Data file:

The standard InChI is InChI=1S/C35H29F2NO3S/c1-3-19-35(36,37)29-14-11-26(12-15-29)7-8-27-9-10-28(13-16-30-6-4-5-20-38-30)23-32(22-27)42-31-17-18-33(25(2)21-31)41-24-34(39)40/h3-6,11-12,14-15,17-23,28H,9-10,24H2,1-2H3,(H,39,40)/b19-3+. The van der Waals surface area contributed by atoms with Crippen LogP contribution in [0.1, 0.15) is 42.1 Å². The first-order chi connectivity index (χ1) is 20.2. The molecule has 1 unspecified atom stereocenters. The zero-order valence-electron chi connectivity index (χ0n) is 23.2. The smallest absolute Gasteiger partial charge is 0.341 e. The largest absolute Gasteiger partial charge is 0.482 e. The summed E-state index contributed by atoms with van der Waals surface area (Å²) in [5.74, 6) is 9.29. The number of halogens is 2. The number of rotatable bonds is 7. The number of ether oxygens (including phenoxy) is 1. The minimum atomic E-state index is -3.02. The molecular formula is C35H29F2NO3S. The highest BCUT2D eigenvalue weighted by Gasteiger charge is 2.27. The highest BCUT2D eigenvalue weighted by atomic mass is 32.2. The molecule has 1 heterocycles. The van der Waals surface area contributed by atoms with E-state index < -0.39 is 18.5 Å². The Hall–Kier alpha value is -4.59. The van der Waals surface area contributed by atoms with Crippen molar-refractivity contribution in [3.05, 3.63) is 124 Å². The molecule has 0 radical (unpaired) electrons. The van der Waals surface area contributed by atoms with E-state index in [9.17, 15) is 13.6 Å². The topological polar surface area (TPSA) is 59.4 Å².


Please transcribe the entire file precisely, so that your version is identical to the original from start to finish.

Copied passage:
The standard InChI is InChI=1S/C35H29F2NO3S/c1-3-19-35(36,37)29-14-11-26(12-15-29)7-8-27-9-10-28(13-16-30-6-4-5-20-38-30)23-32(22-27)42-31-17-18-33(25(2)21-31)41-24-34(39)40/h3-6,11-12,14-15,17-23,28H,9-10,24H2,1-2H3,(H,39,40)/b19-3+. The van der Waals surface area contributed by atoms with Crippen LogP contribution in [0.1, 0.15) is 42.1 Å². The first-order chi connectivity index (χ1) is 20.2. The molecule has 1 unspecified atom stereocenters. The zero-order valence-electron chi connectivity index (χ0n) is 23.2. The smallest absolute Gasteiger partial charge is 0.341 e. The largest absolute Gasteiger partial charge is 0.482 e. The summed E-state index contributed by atoms with van der Waals surface area (Å²) in [5.74, 6) is 9.29. The number of halogens is 2. The number of rotatable bonds is 7. The number of ether oxygens (including phenoxy) is 1. The minimum atomic E-state index is -3.02. The molecular formula is C35H29F2NO3S. The highest BCUT2D eigenvalue weighted by Gasteiger charge is 2.27. The highest BCUT2D eigenvalue weighted by atomic mass is 32.2. The molecule has 1 heterocycles. The van der Waals surface area contributed by atoms with E-state index < -0.39 is 18.5 Å². The Hall–Kier alpha value is -4.59. The van der Waals surface area contributed by atoms with Crippen molar-refractivity contribution in [3.05, 3.63) is 124 Å². The molecule has 0 radical (unpaired) electrons. The van der Waals surface area contributed by atoms with E-state index in [9.17, 15) is 13.6 Å². The topological polar surface area (TPSA) is 59.4 Å².